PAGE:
AMMAN (Jordan) – If you want to know just how intense any game between China and Japan is, and also how much it hurts to lose to your rival in the FIBA Women’s Asia Cup, hit the rewind button to 2018.
Rising star point guard Yuan Li walked off the court at the FIBA Women’s Basketball World Cup in Tenerife having helped China take an 87-81 win against Japan. It took her team into the Quarter-Finals and also denied their opponents a place in the last eight.
It also had an extra dimension and significance, since China had been waiting a whole three years for that very moment as they were finally able to bury the ghost of of their 2015 Final loss at the FIBA Women’s Asia Cup.
“It was only my second major tournament after entering the national team and my first at the global level,” recalled Li.
“I feel so lucky and honored that even now, every game is still fresh in my mind and the most stirring one was the meeting with Japan.
“Ater winning that game, we all took down the Japan team photo from the wall of our training gym. We had beaten them in the Asian Games beforehand, but with their roster incomplete, this (World Cup) victory truly represented our style and spirit.”
Since that memorable triumph against Japan at the global level, their rivals subsequently managed to wrestle the initiative back by winning the 2019 FIBA Women’s Asia Cup in India. It makes you wonder if China currently has another Japan team photo hanging on their wall in Amman as they embark on another revenge mission .
If this young China team is to win a first title in 10 years and bury yet another ghost and unwanted memory of losing to Japan, then Li will be an important figure. Whether starting or coming off the bench, she will play a key role and is hoping that the experience of Tokyo 2020 will come in useful.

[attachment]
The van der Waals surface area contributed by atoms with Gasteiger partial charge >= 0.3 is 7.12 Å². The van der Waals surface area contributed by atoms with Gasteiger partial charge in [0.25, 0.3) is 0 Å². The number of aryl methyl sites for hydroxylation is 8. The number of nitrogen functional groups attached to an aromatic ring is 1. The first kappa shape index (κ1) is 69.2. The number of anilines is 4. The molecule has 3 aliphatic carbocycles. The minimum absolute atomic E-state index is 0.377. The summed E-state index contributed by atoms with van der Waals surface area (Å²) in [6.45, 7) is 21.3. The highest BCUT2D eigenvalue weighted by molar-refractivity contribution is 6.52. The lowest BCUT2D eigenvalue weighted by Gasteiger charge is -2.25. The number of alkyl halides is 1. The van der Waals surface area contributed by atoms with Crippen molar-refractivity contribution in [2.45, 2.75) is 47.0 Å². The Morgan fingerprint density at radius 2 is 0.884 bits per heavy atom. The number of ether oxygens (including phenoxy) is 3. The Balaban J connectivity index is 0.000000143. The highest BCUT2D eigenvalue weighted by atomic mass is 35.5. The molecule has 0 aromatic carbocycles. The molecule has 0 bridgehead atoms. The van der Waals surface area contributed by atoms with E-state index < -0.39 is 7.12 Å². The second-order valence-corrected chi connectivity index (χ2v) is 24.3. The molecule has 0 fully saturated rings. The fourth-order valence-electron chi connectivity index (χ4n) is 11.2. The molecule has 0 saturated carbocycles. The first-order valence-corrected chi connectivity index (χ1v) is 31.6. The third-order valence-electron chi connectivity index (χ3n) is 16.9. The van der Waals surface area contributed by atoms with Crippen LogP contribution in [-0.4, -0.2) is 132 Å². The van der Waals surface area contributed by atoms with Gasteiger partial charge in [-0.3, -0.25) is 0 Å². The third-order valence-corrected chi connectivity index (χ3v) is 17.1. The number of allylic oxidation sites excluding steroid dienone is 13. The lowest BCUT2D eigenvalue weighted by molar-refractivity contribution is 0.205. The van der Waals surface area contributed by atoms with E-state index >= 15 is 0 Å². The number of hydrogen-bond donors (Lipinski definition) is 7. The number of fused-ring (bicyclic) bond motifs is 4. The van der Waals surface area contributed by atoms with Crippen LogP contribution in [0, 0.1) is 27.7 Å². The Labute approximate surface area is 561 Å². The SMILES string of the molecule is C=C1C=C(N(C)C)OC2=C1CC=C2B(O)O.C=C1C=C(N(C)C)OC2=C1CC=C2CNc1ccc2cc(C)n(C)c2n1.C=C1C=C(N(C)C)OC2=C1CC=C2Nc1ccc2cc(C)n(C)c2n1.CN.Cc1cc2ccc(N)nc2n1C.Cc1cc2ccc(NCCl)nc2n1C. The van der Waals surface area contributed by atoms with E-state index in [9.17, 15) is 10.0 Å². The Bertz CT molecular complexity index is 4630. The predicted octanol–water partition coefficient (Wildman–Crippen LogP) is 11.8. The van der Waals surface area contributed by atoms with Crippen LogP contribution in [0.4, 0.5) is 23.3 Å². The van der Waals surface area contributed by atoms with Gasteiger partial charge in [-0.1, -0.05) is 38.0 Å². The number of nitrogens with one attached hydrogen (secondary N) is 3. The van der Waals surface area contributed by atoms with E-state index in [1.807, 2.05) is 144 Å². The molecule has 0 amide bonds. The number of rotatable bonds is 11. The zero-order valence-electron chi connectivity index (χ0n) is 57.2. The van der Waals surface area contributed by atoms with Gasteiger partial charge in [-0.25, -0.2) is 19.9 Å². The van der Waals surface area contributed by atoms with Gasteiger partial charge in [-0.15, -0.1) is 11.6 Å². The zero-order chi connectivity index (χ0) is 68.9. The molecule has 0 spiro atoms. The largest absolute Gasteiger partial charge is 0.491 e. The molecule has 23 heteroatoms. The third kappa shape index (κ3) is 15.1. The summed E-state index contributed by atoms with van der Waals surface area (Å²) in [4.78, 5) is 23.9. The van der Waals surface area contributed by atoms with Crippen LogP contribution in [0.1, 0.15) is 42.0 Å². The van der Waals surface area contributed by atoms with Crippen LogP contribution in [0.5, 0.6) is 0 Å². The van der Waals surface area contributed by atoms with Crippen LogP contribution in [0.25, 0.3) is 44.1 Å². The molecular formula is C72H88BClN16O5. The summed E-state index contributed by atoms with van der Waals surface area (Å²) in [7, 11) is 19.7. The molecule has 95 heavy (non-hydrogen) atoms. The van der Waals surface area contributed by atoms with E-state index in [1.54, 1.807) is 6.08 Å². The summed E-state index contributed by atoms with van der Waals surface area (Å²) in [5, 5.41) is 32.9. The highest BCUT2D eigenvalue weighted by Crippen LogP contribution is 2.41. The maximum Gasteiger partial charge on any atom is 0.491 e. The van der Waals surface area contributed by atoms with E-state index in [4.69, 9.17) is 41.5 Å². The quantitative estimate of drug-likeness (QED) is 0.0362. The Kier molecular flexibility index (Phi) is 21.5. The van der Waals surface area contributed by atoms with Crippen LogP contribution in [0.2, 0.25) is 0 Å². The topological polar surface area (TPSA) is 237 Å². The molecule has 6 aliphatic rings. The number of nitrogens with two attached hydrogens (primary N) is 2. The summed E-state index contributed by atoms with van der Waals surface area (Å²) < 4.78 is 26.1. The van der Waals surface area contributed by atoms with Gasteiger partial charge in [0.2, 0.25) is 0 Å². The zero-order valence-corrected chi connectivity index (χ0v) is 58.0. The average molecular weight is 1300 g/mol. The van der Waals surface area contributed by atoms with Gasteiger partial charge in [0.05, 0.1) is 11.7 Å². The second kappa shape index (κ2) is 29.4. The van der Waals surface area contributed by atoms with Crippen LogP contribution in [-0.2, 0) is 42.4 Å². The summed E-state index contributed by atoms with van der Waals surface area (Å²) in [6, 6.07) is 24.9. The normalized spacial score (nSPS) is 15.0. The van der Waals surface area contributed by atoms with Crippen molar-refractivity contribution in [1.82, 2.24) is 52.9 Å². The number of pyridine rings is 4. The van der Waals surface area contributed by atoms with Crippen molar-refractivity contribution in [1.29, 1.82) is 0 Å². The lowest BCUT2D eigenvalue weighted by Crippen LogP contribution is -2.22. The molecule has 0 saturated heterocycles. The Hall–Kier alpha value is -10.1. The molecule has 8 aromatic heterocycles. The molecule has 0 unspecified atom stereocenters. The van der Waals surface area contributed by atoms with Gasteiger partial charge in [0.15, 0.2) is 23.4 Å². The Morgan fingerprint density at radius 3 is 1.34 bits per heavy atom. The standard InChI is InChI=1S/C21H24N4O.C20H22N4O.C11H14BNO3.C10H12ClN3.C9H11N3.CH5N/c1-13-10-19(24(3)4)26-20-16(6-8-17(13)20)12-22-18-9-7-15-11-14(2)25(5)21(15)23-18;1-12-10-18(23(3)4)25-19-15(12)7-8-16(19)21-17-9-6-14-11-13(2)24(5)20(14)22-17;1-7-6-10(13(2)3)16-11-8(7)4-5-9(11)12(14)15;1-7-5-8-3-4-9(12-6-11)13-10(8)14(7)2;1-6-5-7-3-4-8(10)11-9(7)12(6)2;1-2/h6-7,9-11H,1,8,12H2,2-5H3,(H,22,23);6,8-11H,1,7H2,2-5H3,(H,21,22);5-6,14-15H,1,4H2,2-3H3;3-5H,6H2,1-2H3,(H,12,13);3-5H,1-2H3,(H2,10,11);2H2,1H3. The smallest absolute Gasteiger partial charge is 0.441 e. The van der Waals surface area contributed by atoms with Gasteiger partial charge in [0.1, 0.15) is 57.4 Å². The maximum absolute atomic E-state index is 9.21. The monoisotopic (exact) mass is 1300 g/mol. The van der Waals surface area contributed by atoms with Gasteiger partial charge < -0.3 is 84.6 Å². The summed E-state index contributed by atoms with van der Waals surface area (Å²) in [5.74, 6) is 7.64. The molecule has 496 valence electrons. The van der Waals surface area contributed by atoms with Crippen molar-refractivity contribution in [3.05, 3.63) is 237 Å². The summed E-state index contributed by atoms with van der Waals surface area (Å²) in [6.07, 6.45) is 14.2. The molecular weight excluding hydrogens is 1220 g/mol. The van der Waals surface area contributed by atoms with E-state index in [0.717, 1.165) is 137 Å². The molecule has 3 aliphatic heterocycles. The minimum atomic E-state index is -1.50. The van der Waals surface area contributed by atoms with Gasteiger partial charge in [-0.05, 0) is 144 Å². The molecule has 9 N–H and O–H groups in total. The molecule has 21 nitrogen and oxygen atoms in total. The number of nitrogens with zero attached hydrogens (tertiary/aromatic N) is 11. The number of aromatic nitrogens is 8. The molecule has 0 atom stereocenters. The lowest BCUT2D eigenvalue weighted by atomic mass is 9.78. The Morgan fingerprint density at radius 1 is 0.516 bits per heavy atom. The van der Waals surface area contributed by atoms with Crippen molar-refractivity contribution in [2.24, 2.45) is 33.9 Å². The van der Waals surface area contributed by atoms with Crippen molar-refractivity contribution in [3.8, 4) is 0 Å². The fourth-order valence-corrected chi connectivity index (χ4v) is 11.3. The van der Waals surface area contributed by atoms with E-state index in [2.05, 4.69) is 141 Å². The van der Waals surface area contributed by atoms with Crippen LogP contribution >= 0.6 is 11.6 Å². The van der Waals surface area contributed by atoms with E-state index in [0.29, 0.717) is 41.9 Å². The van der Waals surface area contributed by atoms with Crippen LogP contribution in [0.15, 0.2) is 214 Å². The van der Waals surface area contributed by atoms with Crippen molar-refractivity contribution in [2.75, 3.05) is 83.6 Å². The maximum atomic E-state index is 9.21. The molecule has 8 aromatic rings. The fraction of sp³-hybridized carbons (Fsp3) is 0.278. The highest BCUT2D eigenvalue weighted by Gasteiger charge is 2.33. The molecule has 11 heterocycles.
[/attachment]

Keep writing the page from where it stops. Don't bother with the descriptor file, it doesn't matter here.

China crumbled in the last quarter against Serbia as they missed out on the Semi-Finals, meaning that Li left the Japanese capital feeling unhappy, but having also since realized that it was a priceless learning experience.
She revealed: “During the preparation period before the Olympic Games, I was consistently in a state of nervousness and excitement at the same time.
“After the Games, I was a bit lost and depressed, because I was not satisfied with my performance. I didn’t play at the level I should have, and I failed to help my team to get a higher place.”
“The match with Serbia was really impressive and it was a precious experience for me. I watched the video afterwards and came to the conclusion that no matter what is going on, you have got to have a big heart and determination on the court – things that you need so you can face all the difficulties.
“I feel that I am learning from the various tournament experiences and I feel I can keep improving with this.”
Despite her desire to make up for falling short in Tokyo and also taking into account the fierce rivalry with Japan, Li is relatively philosophical when it comes to whether China is ready to win Sunday’s big Final showdown.
She said: “I don’t know what will happen next, but I’m sure that we will do our best and try to fight the gold medal. We value the process of it and we believe that a good result will come only when you are ready.
“We win some and we lose, that is common in basketball, but as long as we keep working hard, the day for us to take back the Championship will arrive.”
Whatever happens in Jordan in the next 24 hours, the future of Chinese basketball is in safe hands – quite literally with Li. That’s because she is still only 21-years-old and has risen through the youth ranks alongside other shining young talents like Yueru Li and Xu Han – something that makes her national team journey even more special.
“I feel honored to be teammates with these two talented and outstanding big girls and it’s great to play with both of them,” she smiled.
“I feel like we’re interacting with each other as well as helping each other on the court and also in life, and I believe we can all become better versions of ourselves,” she concluded.
You can read more on the Final matchup between China and Japan HERE